Petty himself describes the album's subsequent success as the point where "the dam burst, and nothing was ever going to be the same again." At another point, keyboardist Benmont Tench describes calling the local radio station and disguising his voice in the process to request his song, only to be told "we don't play that shit."
Although the details of what got Petty and his band of "goober rednecks in velvet clothes" (Tench's description) there in the first place are a little less telling here, the basic story of Petty's journey from Gainesville, Florida to L.A. in search of a record deal is retold in brief, but vivid detail.
Interspersed with all of the in-studio details of the recording process (which, as is the norm with this series, take place behind a recording console) are some all-too-brief snippets of Tom Petty And The Heartbreakers live from this same period performing such chestnuts as "Even The Losers," "American Girl," "Listen To Her Heart" and "Refugee" in concert.
The DVD extras here (which most likely wont be seen when this airs as the inevitable one-hour special on VH1 Classic) include the original TV commercial for Damn The Torpedoes and Heartbreakers' guitarist Mike Campbell discussing the 12-string Rickenbacker guitar that Petty is pictured holding on the now iconic album jacket ("probably the best $150 I ever spent").
To be sure, a lot of this is mostly nerdy stuff that will appeal mainly to tech-heads and rock historians who uniquely appreciate what goes into the making of a rock and roll classic. But there is just enough of the backstory here to appeal to the rest of us as well.
In short, this is another fine entry in Eagle Rock's Classic Albums DVD series, and Tom Petty's Damn The Torpedoes is the sort of rock and roll classic that more than warrants the inclusion.
Отправлено:02.08.10 20:15.Заголовок:Ещё из русской пресс..
Ещё из русской прессы.На этот раз отметилась Российская газета.
Медиатор в бокале
Почти одновременно новые альбомы вышли у двух супер-звезд мирового блюза - Джеффа Бека и Тома Петти. Американец Петти сразу же поехал на гастроли по родине, англичанин Бек отправился в мировое турне. В его рамках он впервые выступил в Москве и дал мастер-класс в столичном "Крокус Сити-холле".
Про Бека можете прочесть на сайте газеты,а про Тома вот что написали:
В отличие от Бека американец Том Пети и его группа Heartbreakers выпустили диск эдакого позитивного, самоироничного и немного пижонского блюза. Звук в нем размашист, неугомонен и по-блюзовому задушевен. На "Mojo" Том Петти то забирается на территорию городского мачо-блюзмена Марка Нопфлера, то плетет причудливые гитарные кружева в традициях импульсивного блюз-рока ZZ Top. Освоил реггей. И поет - размашисто, неприкаянно, цепляя за эмоции и мечтания. Альбом в целом вышел очень напористый, душевный, искренний и лихой. В результате график Tom Petty and the Heartbreakers в США расписан аж до конца октября… Поэтому про Европу они и думать пока не хотят. Зря.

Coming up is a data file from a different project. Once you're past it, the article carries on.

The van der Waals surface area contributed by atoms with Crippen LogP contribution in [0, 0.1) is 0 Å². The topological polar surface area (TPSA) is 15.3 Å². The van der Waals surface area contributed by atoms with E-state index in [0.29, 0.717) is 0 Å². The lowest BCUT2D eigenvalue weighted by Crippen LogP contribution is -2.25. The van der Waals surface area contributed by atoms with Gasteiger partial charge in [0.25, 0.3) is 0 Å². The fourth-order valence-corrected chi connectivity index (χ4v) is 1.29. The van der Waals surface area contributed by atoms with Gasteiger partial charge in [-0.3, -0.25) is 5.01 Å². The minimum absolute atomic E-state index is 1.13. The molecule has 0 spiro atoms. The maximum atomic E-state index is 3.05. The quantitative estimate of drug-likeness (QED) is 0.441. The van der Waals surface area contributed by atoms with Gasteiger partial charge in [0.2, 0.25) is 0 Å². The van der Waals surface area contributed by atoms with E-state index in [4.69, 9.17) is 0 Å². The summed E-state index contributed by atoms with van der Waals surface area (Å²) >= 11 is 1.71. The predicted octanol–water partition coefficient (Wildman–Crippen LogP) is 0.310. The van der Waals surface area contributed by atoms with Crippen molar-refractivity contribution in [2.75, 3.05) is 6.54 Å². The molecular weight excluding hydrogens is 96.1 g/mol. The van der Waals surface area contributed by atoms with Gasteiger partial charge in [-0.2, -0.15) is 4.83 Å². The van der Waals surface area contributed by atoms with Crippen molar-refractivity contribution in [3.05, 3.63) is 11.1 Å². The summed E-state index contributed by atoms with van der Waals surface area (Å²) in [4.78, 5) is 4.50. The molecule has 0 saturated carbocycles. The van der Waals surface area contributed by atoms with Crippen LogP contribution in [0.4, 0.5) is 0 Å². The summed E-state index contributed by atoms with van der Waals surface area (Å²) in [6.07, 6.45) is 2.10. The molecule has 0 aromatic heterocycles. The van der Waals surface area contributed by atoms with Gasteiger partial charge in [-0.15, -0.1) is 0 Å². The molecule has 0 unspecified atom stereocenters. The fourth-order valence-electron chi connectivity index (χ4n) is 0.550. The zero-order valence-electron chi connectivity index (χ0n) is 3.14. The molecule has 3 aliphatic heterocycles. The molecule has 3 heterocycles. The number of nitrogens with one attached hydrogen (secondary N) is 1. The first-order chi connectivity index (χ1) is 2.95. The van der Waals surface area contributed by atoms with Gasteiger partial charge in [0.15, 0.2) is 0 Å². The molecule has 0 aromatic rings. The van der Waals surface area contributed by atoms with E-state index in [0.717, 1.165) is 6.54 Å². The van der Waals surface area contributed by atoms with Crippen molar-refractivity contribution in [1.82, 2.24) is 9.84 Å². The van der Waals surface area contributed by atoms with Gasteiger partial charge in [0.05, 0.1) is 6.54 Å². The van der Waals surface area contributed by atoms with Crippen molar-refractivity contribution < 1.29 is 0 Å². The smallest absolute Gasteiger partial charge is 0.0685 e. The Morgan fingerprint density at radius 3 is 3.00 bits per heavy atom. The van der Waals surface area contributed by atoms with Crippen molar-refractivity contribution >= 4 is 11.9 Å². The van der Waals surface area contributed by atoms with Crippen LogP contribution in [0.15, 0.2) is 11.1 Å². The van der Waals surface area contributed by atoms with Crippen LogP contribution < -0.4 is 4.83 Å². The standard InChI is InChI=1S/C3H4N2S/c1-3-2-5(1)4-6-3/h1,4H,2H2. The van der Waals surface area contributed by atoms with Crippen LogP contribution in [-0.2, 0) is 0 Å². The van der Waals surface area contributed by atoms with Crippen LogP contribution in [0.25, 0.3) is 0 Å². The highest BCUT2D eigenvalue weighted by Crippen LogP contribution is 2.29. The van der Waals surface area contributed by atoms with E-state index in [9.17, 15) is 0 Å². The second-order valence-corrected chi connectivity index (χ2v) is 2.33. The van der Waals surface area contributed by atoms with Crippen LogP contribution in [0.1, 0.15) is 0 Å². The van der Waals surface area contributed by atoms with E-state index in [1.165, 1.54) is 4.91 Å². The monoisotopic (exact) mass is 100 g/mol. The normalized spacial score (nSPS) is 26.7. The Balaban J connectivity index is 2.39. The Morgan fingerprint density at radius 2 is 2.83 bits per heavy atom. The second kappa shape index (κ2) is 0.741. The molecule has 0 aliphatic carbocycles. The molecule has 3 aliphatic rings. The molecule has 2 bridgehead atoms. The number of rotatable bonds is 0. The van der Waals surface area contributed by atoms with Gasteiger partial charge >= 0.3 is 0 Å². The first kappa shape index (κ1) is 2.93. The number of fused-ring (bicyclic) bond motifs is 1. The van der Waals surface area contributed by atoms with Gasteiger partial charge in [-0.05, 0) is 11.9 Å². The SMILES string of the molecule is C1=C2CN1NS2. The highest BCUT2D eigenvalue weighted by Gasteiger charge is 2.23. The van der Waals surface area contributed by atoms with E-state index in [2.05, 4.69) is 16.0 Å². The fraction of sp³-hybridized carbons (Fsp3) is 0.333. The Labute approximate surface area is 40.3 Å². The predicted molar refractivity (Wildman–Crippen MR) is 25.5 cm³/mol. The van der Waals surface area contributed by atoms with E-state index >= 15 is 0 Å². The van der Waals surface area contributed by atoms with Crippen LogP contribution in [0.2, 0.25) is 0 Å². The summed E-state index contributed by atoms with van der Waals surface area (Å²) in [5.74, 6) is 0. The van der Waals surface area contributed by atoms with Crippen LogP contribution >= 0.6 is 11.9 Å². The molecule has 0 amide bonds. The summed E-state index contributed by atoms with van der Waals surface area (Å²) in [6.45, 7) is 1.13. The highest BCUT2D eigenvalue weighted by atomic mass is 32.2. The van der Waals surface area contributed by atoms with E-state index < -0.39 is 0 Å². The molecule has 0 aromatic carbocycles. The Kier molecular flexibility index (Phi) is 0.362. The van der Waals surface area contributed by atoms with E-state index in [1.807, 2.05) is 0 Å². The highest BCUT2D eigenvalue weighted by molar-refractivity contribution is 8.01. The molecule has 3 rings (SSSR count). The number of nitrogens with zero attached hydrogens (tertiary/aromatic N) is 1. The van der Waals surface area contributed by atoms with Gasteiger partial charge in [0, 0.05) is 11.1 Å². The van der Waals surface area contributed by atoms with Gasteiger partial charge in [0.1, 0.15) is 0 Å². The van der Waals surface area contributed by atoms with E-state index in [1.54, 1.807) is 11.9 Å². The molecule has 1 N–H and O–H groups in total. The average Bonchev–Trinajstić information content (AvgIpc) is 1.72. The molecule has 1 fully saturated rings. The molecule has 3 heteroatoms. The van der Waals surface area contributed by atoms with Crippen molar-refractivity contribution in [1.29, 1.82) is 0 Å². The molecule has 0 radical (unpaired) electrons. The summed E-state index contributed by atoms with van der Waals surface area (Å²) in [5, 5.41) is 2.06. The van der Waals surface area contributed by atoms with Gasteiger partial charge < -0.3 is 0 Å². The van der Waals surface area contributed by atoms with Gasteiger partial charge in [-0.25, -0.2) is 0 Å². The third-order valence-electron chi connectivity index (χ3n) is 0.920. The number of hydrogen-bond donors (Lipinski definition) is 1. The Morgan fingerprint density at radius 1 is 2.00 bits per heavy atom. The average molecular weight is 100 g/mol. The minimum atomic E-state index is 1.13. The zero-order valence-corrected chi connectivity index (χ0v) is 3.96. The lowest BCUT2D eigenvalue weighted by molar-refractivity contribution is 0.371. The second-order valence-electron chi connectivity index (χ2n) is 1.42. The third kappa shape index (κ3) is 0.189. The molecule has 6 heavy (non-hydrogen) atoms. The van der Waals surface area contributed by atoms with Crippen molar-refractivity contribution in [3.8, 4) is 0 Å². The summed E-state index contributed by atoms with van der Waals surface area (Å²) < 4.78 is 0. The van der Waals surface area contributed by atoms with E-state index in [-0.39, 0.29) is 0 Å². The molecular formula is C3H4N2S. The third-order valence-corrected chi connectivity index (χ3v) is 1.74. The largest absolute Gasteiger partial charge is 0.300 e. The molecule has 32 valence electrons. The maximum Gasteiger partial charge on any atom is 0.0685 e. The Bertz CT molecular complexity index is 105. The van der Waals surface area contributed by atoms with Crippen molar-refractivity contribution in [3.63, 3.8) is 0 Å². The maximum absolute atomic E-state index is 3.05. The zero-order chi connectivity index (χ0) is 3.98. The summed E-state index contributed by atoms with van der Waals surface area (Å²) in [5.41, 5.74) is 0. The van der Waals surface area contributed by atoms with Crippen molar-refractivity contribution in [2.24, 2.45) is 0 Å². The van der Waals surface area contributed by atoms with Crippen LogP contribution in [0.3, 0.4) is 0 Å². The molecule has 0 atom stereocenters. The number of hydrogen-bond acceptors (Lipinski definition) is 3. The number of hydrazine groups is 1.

Подскажите, когда (и где именно, если знаете) Том последний раз выступал в Европе?
Весна (кажется апрель) 1999 1 концерт Гамбурге ( его видео есть) и в 2 концерта в Лондоне
Отправлено:05.08.10 09:35.Заголовок:Т.е. Том больше деся..
Т.е. Том больше десяти лет не выступал за пределами своей страны. Значит, тем более шансов лицезреть его на гастролях у нас крайне мало. Не радует. Остаётся надеяться, что может, скорые концерты у нас его земляков ZZ Top сподвигнут в будущем Тома на вылазку в Россию.
Отправлено:05.08.10 09:42.Заголовок:Я думаю,что все буде..
Я думаю,что все будет ясно после американского тура,то есть насколько тяжело он пройдет для группы,а то Майк уже со сцены падает...Мужики отдохнут и может решат сгонять в Европу.
Отправлено:03.08.10 14:01.Заголовок:Petty tries out his ..
Отправлено:03.08.10 14:06.Заголовок:August 2, 2010 Tom ..
August 2, 2010 Tom Petty has changed with age, but his songs are still Heartbreakers Total People in Discussion: 0 Categories: Concert Reviews, Music, Music News, Wachovia Center Posted by John J. Moser at 08:41:34 AM on August 2, 2010
It was evident from the time Tom Petty and The Heartbreakers took the stage Sunday at Philadelphia’s Wachovia Arena to the familiar chiming guitar and soaring organ of “Listen to Her Heart” that time has changed him.
Now 20 albums and nearly 35 years into his career, the 59-year-old Petty is no longer the cynical songster who helped carry rock and roll through punk in the late 1970s, nor the hitmaker of the 1980s.
Photos by Sheri Bayne, special to The Morning Call
But his songs have changed with him, and so has his audience: The near sellout crowd for the second night of a two-night stand was generally older.
And as with Dylan and Springsteen, Petty’s songs now carry different meanings for his fans than when they first heard them, but they resonate just as loudly.
So while “Won’t Back Down” was more mournful than confrontational -- guitarist Mike Campbell played a nice slide -- the crowd still used its chorus as a release value, singing along heartily and cheering at the end. They hear more wistfulness in “Free Fallin’,” but connect to it – singing along with the gentle beginning and leaping to their feet to loudly shout the chorus.